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Fiddly to the Rescue

by
 

We've examined some fiddly appearing in the granddaddy of role playing games, and showed how the State of the Art at the beginning possessed some solid engineering in a major area. This month we'll continue looking at old games and major areas, but show how the application of Fiddly can improve even the tried-and-true designs.

Our examination of D&D/AD&D showed the basic strength of using archetypes in guiding character generation. In a game that concentrates on larger-than-life heroes (which all PCs become in short order), archetypes work well. They work even better when supported by other major parts of the game design, and it is here where D&D slips.

What's Important?

D&D uses archetypes as one fashion with which to define characters. The system also uses a set of six characteristics with which to define characters. I find two problems with this. First, the larger-than-life, pulpy, four-color flavor of the game is not served as well with six characteristics as it would be with four. Next, the characteristics used don't work to support all of the archetypes equally. It is important for all parts of a system to work to support the same vision (well, at least for us persnickety folks.)

D&D uses four archetypes: a warrior, a rogue, a magician, and a priest. The clear area of strength of each can be described as follows: the warrior uses physical power; the rogue uses physical cunning; the magician requires intellectual learning; and the priest requires intuitive understanding. These general strengths should be supported by the characteristics.

To great extent they are. Fighters do tend to have high strength, thieves are usually dextrous, priests wise, and mages intelligent. The characteristics of Strength, Dexterity, Wisdom, and Intelligence reflect the strengths of the archetypes well. The system would be stronger if those were the only four characteristics used.

The addition the other two characteristics, particularly that of Constitution, weakens the design. There is no archetype that clearly uses Constitution as the defining strength, nor are any presented in the realm of Charisma (although I point to the bard as a possible candidate--but that's for another day.) The inclusion of two characteristics that fail to directly support an archetype is inelegant.

The inclusion of Constitution, a clearly physical characteristic, also serves to unbalance the design. Which archetype most is most clearly served by the Constitution characteristic? The warrior. Constitution plays directly into the warrior's focus of physical power. No other archetype is served as well as the warrior, and that serves to unbalance the design in favor of warriors.

Conversely, why isn't a characteristic for memory provided? Wouldn't this work to support magicians in the same fashion in which Constitution supports warriors? Why isn't Agility offered alongside Dexterity for those of truly nimble roguish bent?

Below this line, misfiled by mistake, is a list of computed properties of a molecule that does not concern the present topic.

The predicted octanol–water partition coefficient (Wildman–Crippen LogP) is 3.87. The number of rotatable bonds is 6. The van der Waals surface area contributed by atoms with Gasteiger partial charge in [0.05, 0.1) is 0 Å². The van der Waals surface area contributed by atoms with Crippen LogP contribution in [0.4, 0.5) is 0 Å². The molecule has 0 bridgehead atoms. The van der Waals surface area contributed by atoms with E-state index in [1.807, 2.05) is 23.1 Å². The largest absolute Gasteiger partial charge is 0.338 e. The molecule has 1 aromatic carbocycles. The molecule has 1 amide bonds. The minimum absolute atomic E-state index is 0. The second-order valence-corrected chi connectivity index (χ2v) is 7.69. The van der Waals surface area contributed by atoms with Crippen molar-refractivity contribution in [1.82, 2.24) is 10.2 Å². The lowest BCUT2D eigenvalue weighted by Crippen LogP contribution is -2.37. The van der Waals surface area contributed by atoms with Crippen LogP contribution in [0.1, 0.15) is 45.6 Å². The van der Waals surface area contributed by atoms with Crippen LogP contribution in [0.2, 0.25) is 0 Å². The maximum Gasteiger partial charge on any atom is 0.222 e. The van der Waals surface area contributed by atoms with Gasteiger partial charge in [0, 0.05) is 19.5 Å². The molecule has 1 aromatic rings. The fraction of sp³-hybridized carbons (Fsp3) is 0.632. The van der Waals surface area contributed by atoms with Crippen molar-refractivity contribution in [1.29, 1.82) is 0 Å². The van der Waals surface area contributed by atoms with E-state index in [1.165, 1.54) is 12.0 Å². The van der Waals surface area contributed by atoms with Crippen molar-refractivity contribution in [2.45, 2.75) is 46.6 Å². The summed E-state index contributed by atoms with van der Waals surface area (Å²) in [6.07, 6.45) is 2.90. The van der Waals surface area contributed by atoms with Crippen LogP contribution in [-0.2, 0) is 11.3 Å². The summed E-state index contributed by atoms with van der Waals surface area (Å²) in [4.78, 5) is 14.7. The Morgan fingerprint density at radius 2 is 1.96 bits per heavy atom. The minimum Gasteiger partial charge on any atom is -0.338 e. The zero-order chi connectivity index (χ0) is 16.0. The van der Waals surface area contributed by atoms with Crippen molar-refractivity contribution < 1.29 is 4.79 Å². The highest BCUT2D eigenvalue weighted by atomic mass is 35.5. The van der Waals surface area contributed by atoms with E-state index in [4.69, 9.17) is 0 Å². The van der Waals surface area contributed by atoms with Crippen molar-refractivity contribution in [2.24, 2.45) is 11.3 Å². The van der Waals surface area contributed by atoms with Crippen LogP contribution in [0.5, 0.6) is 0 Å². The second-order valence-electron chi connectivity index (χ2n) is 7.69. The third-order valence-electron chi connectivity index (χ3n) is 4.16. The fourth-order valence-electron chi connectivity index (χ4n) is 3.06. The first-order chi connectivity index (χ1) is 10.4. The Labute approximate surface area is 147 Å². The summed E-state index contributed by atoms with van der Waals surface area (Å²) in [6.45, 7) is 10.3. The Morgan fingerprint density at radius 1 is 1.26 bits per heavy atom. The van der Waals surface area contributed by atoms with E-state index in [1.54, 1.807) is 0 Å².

Gettin' Fiddly Wit' It

Cleaning up the system can be done in straightforward fashion, however. There are a few options available and we'll examine the strongest.

First option: Offer the other archetypes each another supporting characteristic. This option doesn't retain the flavor of the system as presented. Using two characteristics for each archetype would remove the system from focusing on larger-than-life pulp-style characters and have it feel much grittier--something that would clash with the grand archetype scheme used. We'll not do this.

Second option: Offer two more archetypes to correspond with Constitution and Charisma. This is easily done in the case of charisma, but offering an archetype based on Constitution primarily strains the imagination (Falstaff--the beersman.) We'll not do this.

Third option: Remove the excess characteristics. Constitution and Charisma get chucked. This keeps with the grand archetype scheme already in place and keeps the level of grit the same. Each of the archetypes has a well-defined area of strength to draw on, without the siren song of a high Constitution distracting players. We'll run with this one.

This requires that the effects of Constitution be reflected elsewhere in the process. Constitution governs general hardiness of the character, so using Strength as a catch-all for this can work. Drop the bonus to hit points per level that Con provides; we can work a basic bonus structure of +1 per level for strong non-warriors (Strength over 12, say) and two or three for warriors (so the big, strong guy IS really tough.)

The resulting system has four grand archetypes, each with the support of a single characteristic. Warriors can be mighty, rogues tricky, magicians intelligent, and priests wise. The system, post-Fiddly, is stronger and more elegant than the original.

Feedback encouraged to fiddly@rpg.net!


All Fiddly Bits columns by Larry D. Hols

  • FID 223: Analysis of die-roll methods by Torben Mogensen, 18jun02
  • Another Change February 28, 2002
  • Fiddly 101: 101 Character Classes November 28, 2001
  • Fiddly 101: Character Classes, Part Two: The Nuts and Bolts September 20, 2001
  • Fiddly 101: Character Classes August 23, 2001
  • In the Beginning... June 21, 2001
  • New Directions May 18, 2001
  • In Defense of Heroism April 25, 2000
  • A Philosophy of Realism December 30, 1999
  • A Philosophy of Fightin' Words November 9, 1999
  • The Philosophical Question May 18, 1999
  • Whittlin' Fiddly February 23, 1999
  • Fiddly to the Rescue, Part Two January 19, 1999
  • Fiddly to the Rescue December 15, 1998
  • Old-Fashioned Fiddly November 17, 1998
  • You Don't Know Fiddly September 22, 1998

    Other columns at RPGnet

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